The last time the Toronto Blue Jays won the World Series was in 1993.
The No. 1 song was "I Will Always Love You" by Whitney Houston. Will Smith was "The Fresh Prince of Bell Air" and the sitcom star was yelling "Yo homes smell ya later," to the cab driver.
A lot has changed since then. The Blue Jays' playoff drought continues to drag, as the club has failed to make the playoffs since Joe Carter hit the walk-off homer in Game Six of the 1993 World Series.
The Blue Jays finished with a 81-81 record and placed 4th in the AL East in 2011, despite having Jose Bautista, who is one of the best hitters in the American League. Bautista offers Toronto hope going forward, but there is still a lot of work to do.
Toronto are matched up against powerhouses like the Tampa Bay Rays, Boston Red Sox and the prolific New York Yankees in the competitive AL East. It's difficult to make the playoffs in Major League Baseball, and the Blue Jays appear to have a tougher challenge than most teams given their division.
Here are the two main reasons why the Blue Jays won't make the playoffs until the playoff system is fixed:
1. Hardly any teams make the playoffs
Eight is not enough. With more teams advancing to the playoffs, teams like the Blue Jays would place more emphasis on making a run if they're not in the hunt by the All-Star break.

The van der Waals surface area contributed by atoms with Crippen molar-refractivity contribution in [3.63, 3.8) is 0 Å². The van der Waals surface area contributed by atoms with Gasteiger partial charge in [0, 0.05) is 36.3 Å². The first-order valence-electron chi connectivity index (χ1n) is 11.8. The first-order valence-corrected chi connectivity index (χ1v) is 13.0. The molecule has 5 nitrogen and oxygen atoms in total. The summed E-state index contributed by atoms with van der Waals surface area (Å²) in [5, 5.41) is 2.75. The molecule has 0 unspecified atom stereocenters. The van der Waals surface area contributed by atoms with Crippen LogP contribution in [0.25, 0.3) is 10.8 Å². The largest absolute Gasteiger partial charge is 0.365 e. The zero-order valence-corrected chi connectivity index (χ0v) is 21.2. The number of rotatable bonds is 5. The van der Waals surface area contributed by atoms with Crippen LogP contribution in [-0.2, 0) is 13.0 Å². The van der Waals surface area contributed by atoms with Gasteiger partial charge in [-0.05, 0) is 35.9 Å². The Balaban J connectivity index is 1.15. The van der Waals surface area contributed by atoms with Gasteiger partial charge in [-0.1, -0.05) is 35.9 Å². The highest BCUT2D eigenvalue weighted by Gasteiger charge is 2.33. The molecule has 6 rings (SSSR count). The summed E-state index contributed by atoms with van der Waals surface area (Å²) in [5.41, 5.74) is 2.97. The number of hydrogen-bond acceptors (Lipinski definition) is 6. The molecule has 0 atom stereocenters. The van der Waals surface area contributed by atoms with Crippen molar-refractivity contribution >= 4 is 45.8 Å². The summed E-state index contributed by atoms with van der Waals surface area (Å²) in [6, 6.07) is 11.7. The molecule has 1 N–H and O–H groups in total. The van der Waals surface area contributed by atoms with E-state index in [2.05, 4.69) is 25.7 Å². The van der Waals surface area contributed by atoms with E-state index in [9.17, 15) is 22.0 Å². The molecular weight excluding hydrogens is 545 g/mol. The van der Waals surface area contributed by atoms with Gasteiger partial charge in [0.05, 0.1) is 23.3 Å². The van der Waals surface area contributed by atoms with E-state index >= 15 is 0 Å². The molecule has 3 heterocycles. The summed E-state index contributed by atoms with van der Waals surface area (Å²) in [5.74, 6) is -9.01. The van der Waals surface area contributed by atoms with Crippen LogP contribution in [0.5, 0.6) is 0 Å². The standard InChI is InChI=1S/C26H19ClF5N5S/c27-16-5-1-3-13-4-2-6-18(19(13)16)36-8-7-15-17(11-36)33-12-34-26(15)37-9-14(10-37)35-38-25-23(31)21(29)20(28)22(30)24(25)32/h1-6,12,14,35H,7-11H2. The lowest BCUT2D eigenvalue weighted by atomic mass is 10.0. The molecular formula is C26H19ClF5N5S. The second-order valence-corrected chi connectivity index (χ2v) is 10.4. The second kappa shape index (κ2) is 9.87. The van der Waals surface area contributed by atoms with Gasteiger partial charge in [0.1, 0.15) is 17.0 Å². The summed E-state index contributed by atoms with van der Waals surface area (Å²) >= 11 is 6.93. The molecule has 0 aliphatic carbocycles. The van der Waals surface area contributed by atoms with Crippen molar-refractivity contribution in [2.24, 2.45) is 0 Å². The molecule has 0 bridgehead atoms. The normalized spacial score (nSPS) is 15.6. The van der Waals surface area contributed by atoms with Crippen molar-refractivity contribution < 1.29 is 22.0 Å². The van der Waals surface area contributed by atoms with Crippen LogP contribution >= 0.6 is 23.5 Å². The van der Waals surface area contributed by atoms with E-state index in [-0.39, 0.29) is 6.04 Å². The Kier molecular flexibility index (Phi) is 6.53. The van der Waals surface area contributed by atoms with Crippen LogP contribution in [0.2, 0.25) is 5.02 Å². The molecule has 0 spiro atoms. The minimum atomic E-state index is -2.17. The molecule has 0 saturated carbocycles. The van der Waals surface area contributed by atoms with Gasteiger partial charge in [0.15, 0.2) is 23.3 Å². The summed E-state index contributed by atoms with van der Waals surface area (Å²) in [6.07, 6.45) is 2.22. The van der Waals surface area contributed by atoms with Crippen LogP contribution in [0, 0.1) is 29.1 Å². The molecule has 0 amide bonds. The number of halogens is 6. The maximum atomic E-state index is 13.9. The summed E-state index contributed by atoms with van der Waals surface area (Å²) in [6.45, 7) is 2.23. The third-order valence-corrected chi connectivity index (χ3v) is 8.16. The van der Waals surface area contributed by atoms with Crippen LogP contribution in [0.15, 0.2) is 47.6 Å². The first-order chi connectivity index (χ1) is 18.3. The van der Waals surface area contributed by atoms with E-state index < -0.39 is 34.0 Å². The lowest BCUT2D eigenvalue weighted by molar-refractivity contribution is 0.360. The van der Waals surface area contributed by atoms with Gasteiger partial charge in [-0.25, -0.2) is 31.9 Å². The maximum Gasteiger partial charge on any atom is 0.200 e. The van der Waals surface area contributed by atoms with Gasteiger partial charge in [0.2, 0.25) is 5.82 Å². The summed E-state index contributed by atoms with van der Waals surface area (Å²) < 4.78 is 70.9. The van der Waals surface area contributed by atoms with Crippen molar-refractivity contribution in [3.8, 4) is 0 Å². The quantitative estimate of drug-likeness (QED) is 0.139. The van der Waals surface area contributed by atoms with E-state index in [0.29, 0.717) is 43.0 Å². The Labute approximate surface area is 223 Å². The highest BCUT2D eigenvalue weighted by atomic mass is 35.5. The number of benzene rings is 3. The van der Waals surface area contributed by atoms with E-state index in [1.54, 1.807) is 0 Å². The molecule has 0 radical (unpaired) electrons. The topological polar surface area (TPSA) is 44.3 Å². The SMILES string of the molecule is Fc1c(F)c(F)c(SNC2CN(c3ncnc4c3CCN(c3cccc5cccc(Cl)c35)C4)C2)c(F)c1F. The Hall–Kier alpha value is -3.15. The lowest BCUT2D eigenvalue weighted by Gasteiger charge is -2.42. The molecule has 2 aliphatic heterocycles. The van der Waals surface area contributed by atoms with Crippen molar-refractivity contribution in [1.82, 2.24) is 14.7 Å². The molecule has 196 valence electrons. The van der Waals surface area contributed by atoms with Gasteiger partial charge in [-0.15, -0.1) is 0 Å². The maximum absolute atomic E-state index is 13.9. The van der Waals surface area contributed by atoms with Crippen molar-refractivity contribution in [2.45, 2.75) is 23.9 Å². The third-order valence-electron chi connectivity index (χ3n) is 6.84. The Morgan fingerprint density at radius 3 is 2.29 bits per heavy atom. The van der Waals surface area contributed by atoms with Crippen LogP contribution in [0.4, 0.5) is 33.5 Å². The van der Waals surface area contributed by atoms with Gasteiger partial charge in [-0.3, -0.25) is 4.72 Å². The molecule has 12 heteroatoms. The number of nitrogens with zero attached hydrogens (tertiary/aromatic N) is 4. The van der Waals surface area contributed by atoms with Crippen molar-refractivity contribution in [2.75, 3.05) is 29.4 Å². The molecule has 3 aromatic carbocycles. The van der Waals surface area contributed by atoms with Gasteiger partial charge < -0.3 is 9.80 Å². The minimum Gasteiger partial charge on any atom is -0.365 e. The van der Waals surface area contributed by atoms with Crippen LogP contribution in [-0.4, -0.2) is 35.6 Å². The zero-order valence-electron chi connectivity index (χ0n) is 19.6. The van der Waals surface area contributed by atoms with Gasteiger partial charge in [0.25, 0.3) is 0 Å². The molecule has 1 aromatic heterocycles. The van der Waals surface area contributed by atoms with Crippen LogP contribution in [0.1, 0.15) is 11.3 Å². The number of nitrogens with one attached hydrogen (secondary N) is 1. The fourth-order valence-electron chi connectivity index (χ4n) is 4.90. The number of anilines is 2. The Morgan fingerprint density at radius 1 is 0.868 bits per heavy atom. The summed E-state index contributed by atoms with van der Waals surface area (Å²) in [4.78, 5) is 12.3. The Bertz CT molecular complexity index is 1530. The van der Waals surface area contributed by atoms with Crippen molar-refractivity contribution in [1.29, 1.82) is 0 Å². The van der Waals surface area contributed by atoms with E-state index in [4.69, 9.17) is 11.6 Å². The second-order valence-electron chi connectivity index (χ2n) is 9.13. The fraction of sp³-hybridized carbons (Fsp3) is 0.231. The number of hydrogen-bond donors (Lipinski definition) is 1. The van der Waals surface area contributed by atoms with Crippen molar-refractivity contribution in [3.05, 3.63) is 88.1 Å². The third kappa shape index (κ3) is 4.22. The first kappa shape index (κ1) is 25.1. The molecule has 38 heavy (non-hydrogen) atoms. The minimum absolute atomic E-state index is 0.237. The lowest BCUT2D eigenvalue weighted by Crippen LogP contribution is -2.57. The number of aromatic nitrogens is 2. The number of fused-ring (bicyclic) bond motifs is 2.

2. Salary Cap
There is no limit in how much money a team can spend on players' salaries. This is a major problem. Owners with deep pockets have an obvious advantage over those that don't. The Yankees and Red Sox have a far bigger payroll than the Blue Jays.
MLB 2011 Team Salaries
New York Yankees: $207,047,964
Toronto Blue Jays: $70,567,800
If you were to compare post-season appearances against average team revenue, you would find that a little more than half of getting to the post-season is determined by team revenue.
The system needs to be fixed, but don't expect any changes soon. Commissioner Bud Selig is a stickler to keep the traditional format.
Despite this, there is still hope. It's not all about the money as team chemistry is a huge key to a winning franchise. There is still hope for Toronto. The team can succeed with a fresh strategy, like other clubs who have won titles without a bloated payroll.